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The fighting against Hamas in Gaza, carried out by mostly missiles and planes, can be seen as a war game for what could happen if Israel moved to take out Iran's nuclear program, a much larger action that could result in both Hezbollah in Lebanon and Iran firing rockets toward Tel Aviv.
And violent as it has been, one Israeli general described Hamas, when comparing its might to Hezbollah and Iran, as a rain drop in a storm.
In other words, there's worse to come if Israel attacks Iran, much worse.
So, what, if any, lessons did Israel learn that can be applied to Iran?
The most obvious concerns the endurance of Israel's "homefront," which is simply a military, dehumanizing term for "the people." Verdict: good.
There were almost no complaints by the people that they had to spend so long in bomb shelters. Southern towns like Ofakim, Ashkelon, Beer Sheva and even Ashdod closer to the center were attacked about a 150 times each in seven days. That means the people rushed to their shelters as the sirens wailed on average 21 times a day.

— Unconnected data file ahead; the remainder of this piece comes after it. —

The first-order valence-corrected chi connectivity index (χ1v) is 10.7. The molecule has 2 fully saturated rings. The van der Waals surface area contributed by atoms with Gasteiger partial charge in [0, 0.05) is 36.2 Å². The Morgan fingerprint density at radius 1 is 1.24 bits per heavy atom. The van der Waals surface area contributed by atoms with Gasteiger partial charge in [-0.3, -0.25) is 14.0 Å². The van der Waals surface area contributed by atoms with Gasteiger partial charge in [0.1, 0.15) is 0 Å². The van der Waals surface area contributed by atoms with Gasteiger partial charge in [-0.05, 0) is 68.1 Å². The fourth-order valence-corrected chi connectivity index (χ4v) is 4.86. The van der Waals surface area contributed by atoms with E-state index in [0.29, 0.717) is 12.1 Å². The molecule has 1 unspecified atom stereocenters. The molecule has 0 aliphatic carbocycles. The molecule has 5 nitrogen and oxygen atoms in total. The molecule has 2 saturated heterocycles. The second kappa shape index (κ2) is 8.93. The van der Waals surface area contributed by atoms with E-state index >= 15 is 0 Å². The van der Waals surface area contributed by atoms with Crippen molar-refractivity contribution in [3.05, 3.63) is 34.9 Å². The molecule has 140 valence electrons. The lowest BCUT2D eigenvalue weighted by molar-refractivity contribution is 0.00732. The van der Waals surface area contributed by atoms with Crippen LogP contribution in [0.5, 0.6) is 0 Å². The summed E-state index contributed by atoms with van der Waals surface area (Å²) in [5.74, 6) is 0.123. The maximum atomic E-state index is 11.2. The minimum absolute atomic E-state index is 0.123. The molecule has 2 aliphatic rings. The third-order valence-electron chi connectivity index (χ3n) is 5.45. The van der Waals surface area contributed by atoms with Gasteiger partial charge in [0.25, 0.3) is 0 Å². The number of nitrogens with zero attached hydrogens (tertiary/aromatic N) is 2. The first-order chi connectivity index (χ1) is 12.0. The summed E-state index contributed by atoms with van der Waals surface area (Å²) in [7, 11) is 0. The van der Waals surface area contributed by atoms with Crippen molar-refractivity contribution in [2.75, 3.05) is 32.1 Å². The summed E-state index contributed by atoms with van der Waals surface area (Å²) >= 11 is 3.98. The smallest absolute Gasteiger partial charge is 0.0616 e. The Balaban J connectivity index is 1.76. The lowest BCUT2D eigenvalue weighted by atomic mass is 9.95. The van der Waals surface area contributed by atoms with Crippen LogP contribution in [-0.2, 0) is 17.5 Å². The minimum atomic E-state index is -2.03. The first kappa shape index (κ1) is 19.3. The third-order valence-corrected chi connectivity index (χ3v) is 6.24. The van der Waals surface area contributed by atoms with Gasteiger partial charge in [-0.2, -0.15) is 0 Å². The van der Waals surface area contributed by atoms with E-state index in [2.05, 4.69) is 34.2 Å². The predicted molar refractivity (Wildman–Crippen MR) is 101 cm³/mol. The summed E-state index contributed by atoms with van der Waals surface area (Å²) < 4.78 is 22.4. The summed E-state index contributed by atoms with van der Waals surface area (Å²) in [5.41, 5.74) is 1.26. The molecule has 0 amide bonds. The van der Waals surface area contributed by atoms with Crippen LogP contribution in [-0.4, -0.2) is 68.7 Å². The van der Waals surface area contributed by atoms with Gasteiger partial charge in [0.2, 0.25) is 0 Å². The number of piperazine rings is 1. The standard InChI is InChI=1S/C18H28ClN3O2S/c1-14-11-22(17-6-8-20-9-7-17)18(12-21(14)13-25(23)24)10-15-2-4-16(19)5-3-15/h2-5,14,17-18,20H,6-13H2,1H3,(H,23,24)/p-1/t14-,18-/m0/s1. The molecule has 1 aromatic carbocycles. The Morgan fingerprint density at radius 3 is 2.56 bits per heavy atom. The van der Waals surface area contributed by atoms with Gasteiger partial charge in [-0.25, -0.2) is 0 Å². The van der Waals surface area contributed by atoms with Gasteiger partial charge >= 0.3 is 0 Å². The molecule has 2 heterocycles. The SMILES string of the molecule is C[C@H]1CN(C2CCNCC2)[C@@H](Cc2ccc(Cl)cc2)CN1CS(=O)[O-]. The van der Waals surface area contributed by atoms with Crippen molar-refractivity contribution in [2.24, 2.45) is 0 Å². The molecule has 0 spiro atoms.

Yet despite the discomfort and fear, most people did not call for an end to Israel's assault on Gaza. They wanted it to last as long as necessary to stop all rockets from Gaza in the future.
The Iron Dome, Israel's home-made anti-rocket missile system, Israel's key defense against rockets from Gaza prevented carnage. Verdict: Very good with an official hit rate of 84 percent.
According to Israeli army figures, Islamist militants in Gaza fired 1,506 rockets at Israel in eight days. Eight hundred and seventy-five fell harmlessly into open areas like fields and the sea. The Iron Dome is programmed to let those alone and to intercept only rockets that would hit urban areas.
SOURCE: Martin Fletcher, NBC News